mayor fired over R800000

Mhlaba Memela

Mhlaba Memela

The KwaZulu-Natal cabinet has fired eMandlangeni municipality mayor Mabhutana Khoza for financial mismanagement estimated at more than R800000.

Khoza is also the IFP speaker in the council.

The cabinet has resolved to implement the recommendations of a special committee constituted to conduct disciplinary hearings into Khoza's conduct.

The move comes after the findings of a special committee appointed by MEC for local government, housing and traditional affairs Mike Mabuyakhulu.

It was tasked with investigating and making findings on allegations that Khoza was involved in mismanagement, maladministration and fraud and corruption.

Mabuyakhulu took over the executive powers of the municipality and suspended the mayor and other officials accused of maladministration, fraud and corruption in November last year.

The municipality has a budget of R20 million.

Mabuyakhulu had received various reports of maladministration, fraud, corruption and other serious malpractices in the municipality.

As a result of the reports he decided to investigate the complaints and appointed a firm of forensic investigators to probe the allegations.

The investigators recommended that disciplinary action be taken against Khoza and others for failing to comply with the municipality's recruitment, selection and appointment policy and irregularities in the allocation of sites.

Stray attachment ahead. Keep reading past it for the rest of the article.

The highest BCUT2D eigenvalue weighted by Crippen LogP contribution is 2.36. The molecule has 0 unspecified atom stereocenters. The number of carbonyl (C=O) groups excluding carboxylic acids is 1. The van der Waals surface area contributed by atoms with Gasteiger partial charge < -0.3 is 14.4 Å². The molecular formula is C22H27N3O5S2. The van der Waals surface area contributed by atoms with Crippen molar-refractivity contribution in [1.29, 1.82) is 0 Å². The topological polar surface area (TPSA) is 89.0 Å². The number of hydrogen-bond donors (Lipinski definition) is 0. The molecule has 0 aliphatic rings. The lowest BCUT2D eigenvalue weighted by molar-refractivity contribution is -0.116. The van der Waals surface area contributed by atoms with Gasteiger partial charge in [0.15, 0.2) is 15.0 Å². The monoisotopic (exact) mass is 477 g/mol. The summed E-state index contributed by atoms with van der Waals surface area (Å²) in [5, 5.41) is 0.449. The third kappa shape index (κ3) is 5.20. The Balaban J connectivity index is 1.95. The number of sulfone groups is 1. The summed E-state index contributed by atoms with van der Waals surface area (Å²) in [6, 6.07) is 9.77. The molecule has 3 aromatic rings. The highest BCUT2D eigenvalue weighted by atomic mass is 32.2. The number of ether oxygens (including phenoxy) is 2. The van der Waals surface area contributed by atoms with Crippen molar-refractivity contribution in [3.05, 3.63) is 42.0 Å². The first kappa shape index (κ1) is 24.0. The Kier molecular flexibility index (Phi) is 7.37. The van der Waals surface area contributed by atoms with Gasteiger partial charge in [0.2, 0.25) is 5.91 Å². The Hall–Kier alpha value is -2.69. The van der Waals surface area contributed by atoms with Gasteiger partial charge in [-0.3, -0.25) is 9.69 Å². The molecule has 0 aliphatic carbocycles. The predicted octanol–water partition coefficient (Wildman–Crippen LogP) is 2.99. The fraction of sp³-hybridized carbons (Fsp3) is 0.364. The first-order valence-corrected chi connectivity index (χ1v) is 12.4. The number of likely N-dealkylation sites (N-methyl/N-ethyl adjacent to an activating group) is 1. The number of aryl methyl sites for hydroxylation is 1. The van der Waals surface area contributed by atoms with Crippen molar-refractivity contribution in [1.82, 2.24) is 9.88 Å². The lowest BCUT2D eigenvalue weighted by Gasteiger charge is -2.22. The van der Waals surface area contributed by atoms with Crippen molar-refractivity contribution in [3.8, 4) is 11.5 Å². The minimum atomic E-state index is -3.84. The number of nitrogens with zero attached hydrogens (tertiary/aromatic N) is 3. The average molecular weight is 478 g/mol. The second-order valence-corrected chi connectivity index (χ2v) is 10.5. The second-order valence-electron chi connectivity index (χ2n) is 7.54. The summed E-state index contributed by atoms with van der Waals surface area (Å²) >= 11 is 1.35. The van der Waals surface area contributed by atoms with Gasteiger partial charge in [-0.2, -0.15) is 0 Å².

Khoza was charged with irregular conduct in the allocation of sites at Groenvlei in Utrecht and financial misconduct in that he abused his travel and subsistence allowance by making false claims and inflating some.

It's alleged that Khoza also caused conflict among the community by allocating sites.

Mabuyakhulu said the executive committee believed that the offences that Khoza was found to have committed involved dishonesty and it would be in the public interest if he were removed from office.

"We want to reiterate that dishonesty and maladministration in local government will not be tolerated for it causes our people to lose confidence in this critical sphere of government," he said.

"Actions such as those in Utrecht damage the image of the government and should be dealt with appropriately.

"The moment a public representative makes fraudulent claims saying he or she attended a meeting it becomes misconduct."